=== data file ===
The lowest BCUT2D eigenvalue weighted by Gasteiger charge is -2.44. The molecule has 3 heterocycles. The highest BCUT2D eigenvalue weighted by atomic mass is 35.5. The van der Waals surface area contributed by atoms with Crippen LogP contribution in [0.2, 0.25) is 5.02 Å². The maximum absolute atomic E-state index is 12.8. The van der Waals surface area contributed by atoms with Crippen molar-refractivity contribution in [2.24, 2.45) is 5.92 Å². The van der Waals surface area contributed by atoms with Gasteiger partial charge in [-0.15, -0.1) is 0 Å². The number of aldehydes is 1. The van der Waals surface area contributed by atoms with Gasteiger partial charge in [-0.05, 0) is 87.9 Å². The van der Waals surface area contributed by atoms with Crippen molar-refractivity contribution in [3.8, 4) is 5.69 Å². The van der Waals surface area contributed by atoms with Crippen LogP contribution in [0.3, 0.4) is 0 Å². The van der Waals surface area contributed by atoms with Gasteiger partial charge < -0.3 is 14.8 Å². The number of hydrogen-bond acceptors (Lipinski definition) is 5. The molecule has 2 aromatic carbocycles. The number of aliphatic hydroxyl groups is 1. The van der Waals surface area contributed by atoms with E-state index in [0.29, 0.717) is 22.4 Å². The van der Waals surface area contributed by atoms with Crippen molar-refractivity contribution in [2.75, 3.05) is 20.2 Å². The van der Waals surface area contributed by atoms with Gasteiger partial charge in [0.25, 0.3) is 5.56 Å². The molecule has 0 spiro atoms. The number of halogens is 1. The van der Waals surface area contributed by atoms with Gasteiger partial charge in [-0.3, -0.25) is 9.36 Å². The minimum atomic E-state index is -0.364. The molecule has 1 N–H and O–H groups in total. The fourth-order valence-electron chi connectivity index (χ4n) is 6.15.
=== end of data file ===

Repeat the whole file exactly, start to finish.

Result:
The lowest BCUT2D eigenvalue weighted by Gasteiger charge is -2.44. The molecule has 3 heterocycles. The highest BCUT2D eigenvalue weighted by atomic mass is 35.5. The van der Waals surface area contributed by atoms with Crippen LogP contribution in [0.2, 0.25) is 5.02 Å². The maximum absolute atomic E-state index is 12.8. The van der Waals surface area contributed by atoms with Crippen molar-refractivity contribution in [2.24, 2.45) is 5.92 Å². The van der Waals surface area contributed by atoms with Gasteiger partial charge in [-0.15, -0.1) is 0 Å². The number of aldehydes is 1. The van der Waals surface area contributed by atoms with Gasteiger partial charge in [-0.05, 0) is 87.9 Å². The van der Waals surface area contributed by atoms with Crippen molar-refractivity contribution in [3.8, 4) is 5.69 Å². The van der Waals surface area contributed by atoms with Crippen LogP contribution in [0.3, 0.4) is 0 Å². The van der Waals surface area contributed by atoms with Gasteiger partial charge < -0.3 is 14.8 Å². The number of hydrogen-bond acceptors (Lipinski definition) is 5. The molecule has 2 aromatic carbocycles. The number of aliphatic hydroxyl groups is 1. The van der Waals surface area contributed by atoms with E-state index in [0.29, 0.717) is 22.4 Å². The van der Waals surface area contributed by atoms with Crippen molar-refractivity contribution in [2.75, 3.05) is 20.2 Å². The van der Waals surface area contributed by atoms with Gasteiger partial charge in [0.25, 0.3) is 5.56 Å². The molecule has 0 spiro atoms. The number of halogens is 1. The van der Waals surface area contributed by atoms with Gasteiger partial charge in [-0.3, -0.25) is 9.36 Å². The minimum atomic E-state index is -0.364. The molecule has 1 N–H and O–H groups in total. The fourth-order valence-electron chi connectivity index (χ4n) is 6.15.